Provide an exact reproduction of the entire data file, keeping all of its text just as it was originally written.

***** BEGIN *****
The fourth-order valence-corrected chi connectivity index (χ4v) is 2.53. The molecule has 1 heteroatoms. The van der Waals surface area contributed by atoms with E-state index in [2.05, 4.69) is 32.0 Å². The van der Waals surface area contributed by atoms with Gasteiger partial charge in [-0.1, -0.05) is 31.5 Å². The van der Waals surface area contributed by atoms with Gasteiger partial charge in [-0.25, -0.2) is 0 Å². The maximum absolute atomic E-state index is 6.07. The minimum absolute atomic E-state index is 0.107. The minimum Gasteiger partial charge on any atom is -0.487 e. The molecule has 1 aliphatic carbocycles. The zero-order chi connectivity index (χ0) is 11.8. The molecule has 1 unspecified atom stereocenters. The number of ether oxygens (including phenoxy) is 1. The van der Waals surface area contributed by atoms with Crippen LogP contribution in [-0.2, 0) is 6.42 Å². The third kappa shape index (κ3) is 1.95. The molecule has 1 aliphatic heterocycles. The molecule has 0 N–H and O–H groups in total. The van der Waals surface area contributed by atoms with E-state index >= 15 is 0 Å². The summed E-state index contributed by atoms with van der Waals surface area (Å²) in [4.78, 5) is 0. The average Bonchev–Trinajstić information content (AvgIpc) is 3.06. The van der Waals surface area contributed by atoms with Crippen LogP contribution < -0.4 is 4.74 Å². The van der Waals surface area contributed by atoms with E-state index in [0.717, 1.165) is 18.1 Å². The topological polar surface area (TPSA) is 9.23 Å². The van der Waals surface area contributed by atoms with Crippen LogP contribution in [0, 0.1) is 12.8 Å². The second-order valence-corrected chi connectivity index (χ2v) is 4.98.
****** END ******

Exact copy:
The fourth-order valence-corrected chi connectivity index (χ4v) is 2.53. The molecule has 1 heteroatoms. The van der Waals surface area contributed by atoms with E-state index in [2.05, 4.69) is 32.0 Å². The van der Waals surface area contributed by atoms with Gasteiger partial charge in [-0.1, -0.05) is 31.5 Å². The van der Waals surface area contributed by atoms with Gasteiger partial charge in [-0.25, -0.2) is 0 Å². The maximum absolute atomic E-state index is 6.07. The minimum absolute atomic E-state index is 0.107. The minimum Gasteiger partial charge on any atom is -0.487 e. The molecule has 1 aliphatic carbocycles. The zero-order chi connectivity index (χ0) is 11.8. The molecule has 1 unspecified atom stereocenters. The number of ether oxygens (including phenoxy) is 1. The van der Waals surface area contributed by atoms with Crippen LogP contribution in [-0.2, 0) is 6.42 Å². The third kappa shape index (κ3) is 1.95. The molecule has 1 aliphatic heterocycles. The molecule has 0 N–H and O–H groups in total. The van der Waals surface area contributed by atoms with E-state index >= 15 is 0 Å². The summed E-state index contributed by atoms with van der Waals surface area (Å²) in [4.78, 5) is 0. The average Bonchev–Trinajstić information content (AvgIpc) is 3.06. The van der Waals surface area contributed by atoms with Crippen LogP contribution < -0.4 is 4.74 Å². The van der Waals surface area contributed by atoms with E-state index in [0.717, 1.165) is 18.1 Å². The topological polar surface area (TPSA) is 9.23 Å². The van der Waals surface area contributed by atoms with Crippen LogP contribution in [0, 0.1) is 12.8 Å². The second-order valence-corrected chi connectivity index (χ2v) is 4.98.